Sprague Avenue to Argonne Road, part two Description: Build a new eastbound freeway bridge over Sprague Avenue and the Union Pacific Railroad; add one eastbound lane and one merging lane between Custer Road and Broadway Avenue (exits 284 and 286); build a temporary ramp to eastbound Sprague, followed by a permanent connection to the eastbound portion of the Sprague Avenue couplet along First Avenue, once the couplet is completed by Spokane County. Construction: 1998 to late 1999. Cost: $18 million.

Sprague Avenue to Argonne Road, part three Description: Construct a new westbound freeway bridge over Sprague and the Union Pacific Railroad, and add one new westbound freeway lane and one merging lane between Broadway and Custer (exists 286 and 284). Construction: At earliest, late 1999 to 2001. Cost: $22 million to $27 million; this project is not yet funded.

Sprague Avenue to Argonne Road, part four Description: Build a five-lane Park Road bridge over the freeway, replacing the current configuration; add one new freeway lane in each direction between Broadway and Argonne (exits 286 and 287). Construction: At earliest, late 1999-2001. Estimated cost: $15 million to $20 million; this project is not yet funded.

Sprague Avenue to Pines Road Description: Repave I-90 from Sprague to Pines (exits 285 to 289) to smooth rutted surface. Construction: Completed by this fall. Cost: $750,000 to $1 million.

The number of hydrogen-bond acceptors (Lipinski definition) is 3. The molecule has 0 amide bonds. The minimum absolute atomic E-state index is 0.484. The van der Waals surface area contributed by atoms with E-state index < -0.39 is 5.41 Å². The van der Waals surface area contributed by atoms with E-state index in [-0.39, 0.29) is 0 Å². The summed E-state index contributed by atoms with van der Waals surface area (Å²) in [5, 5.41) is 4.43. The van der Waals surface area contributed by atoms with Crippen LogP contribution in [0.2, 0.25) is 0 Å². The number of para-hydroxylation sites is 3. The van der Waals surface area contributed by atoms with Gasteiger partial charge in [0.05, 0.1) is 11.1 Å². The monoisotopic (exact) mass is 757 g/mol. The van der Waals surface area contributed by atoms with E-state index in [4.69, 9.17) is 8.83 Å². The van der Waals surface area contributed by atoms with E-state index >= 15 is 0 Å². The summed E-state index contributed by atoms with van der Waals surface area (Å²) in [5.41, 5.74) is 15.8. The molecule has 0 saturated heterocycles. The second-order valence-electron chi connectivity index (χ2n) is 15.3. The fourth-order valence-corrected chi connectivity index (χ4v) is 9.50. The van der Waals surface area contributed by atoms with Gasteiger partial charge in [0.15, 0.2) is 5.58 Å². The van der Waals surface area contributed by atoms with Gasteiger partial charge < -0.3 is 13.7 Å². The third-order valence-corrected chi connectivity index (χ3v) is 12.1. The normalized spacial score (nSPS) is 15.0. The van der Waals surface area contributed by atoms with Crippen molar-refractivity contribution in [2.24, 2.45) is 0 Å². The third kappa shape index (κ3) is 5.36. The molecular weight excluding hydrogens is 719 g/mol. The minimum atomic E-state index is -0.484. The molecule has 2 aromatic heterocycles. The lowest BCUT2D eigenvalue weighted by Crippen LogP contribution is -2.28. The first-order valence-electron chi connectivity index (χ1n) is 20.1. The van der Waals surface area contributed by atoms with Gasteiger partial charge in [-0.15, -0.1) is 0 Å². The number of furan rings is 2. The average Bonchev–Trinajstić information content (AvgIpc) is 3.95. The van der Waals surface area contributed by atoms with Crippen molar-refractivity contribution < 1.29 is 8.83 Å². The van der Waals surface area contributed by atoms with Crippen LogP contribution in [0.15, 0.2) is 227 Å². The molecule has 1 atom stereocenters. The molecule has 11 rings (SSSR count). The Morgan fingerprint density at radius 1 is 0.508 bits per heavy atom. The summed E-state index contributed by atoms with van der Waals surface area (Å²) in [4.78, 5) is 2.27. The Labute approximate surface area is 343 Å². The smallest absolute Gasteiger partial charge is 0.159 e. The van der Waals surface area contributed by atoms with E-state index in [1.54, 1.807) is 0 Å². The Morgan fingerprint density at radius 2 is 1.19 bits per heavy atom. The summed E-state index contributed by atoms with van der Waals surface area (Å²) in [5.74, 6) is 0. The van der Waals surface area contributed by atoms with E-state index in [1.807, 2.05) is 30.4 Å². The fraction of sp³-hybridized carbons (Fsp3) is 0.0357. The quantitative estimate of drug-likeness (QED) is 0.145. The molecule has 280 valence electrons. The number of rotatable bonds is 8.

Pines Road interchange project, part one Description: Add a second lane to the eastbound off-ramp and add a second left-turn lane from southbound Pines at the Mission Avenue intersection. Construction: In progress, completed by fall. Cost: $371,000.

Pines Road interchange, part two Description: Add a second left turn lane from northbound Pines to westbound I-90. Construction: 1998. Cost: $1.5 million.

Argonne Road to Pines Road Description: Add one new freeway lane in each direction from Argonne to Pines (exits 287 to 289). Construction: At earliest, 1999 to 2000. Cost: $6.3 million; this project is not yet funded.

Pines Road to Sullivan Road Description: Add one new freeway lane in each direction from Pines to Sullivan (exits 289 to 291). Construction: At earliest, 1999 to 2000. Cost: $6.5 million; this project is not yet funded.

Evergreen interchange Description: Construct a diamond interchange allowing vehicles to get on and off the freeway at Evergreen. Construction: At earliest, 1999 to 2001. Cost: $23.4 million. - Staff writer Pat Sciuchetti

The following fields overflowed: BYLINE = Dan Hansen Staff writer Staff writer Pat Sciuchetti contributed to this report.

This sidebar appeared with the story: MAJOR ROAD PROJECTS SLATED FOR VALLEY The state Department of Transportation is planning several major projects designed to reduce traffic congestion along Interstate 90. The department hopes to complete the projects by 2001, but several have not yet been funded and could be delayed.